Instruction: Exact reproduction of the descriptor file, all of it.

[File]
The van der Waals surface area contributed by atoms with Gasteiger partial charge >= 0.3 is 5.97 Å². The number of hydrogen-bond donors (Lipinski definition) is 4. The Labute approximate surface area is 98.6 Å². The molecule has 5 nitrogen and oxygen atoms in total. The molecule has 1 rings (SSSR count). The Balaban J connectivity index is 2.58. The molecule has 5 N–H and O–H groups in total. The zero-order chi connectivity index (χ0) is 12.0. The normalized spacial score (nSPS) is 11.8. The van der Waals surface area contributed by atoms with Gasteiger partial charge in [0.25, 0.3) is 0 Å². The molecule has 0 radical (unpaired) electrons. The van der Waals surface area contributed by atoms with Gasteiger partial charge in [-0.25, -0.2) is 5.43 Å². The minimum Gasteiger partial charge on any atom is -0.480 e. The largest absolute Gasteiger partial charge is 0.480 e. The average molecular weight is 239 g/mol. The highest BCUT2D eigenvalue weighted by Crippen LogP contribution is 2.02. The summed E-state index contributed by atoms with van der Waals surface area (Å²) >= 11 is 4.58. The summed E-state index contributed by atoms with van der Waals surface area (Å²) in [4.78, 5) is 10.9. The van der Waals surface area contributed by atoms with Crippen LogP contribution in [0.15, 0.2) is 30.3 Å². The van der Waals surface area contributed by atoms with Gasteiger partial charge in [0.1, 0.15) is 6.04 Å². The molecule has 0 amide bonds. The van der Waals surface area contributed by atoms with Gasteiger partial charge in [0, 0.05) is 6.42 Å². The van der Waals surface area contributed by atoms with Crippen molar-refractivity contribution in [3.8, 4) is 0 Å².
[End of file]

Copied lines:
The van der Waals surface area contributed by atoms with Gasteiger partial charge >= 0.3 is 5.97 Å². The number of hydrogen-bond donors (Lipinski definition) is 4. The Labute approximate surface area is 98.6 Å². The molecule has 5 nitrogen and oxygen atoms in total. The molecule has 1 rings (SSSR count). The Balaban J connectivity index is 2.58. The molecule has 5 N–H and O–H groups in total. The zero-order chi connectivity index (χ0) is 12.0. The normalized spacial score (nSPS) is 11.8. The van der Waals surface area contributed by atoms with Gasteiger partial charge in [0.25, 0.3) is 0 Å². The molecule has 0 radical (unpaired) electrons. The van der Waals surface area contributed by atoms with Gasteiger partial charge in [-0.25, -0.2) is 5.43 Å². The minimum Gasteiger partial charge on any atom is -0.480 e. The largest absolute Gasteiger partial charge is 0.480 e. The average molecular weight is 239 g/mol. The highest BCUT2D eigenvalue weighted by Crippen LogP contribution is 2.02. The summed E-state index contributed by atoms with van der Waals surface area (Å²) >= 11 is 4.58. The summed E-state index contributed by atoms with van der Waals surface area (Å²) in [4.78, 5) is 10.9. The van der Waals surface area contributed by atoms with Crippen LogP contribution in [0.15, 0.2) is 30.3 Å². The van der Waals surface area contributed by atoms with Gasteiger partial charge in [0.1, 0.15) is 6.04 Å². The molecule has 0 amide bonds. The van der Waals surface area contributed by atoms with Gasteiger partial charge in [0, 0.05) is 6.42 Å². The van der Waals surface area contributed by atoms with Crippen molar-refractivity contribution in [3.8, 4) is 0 Å².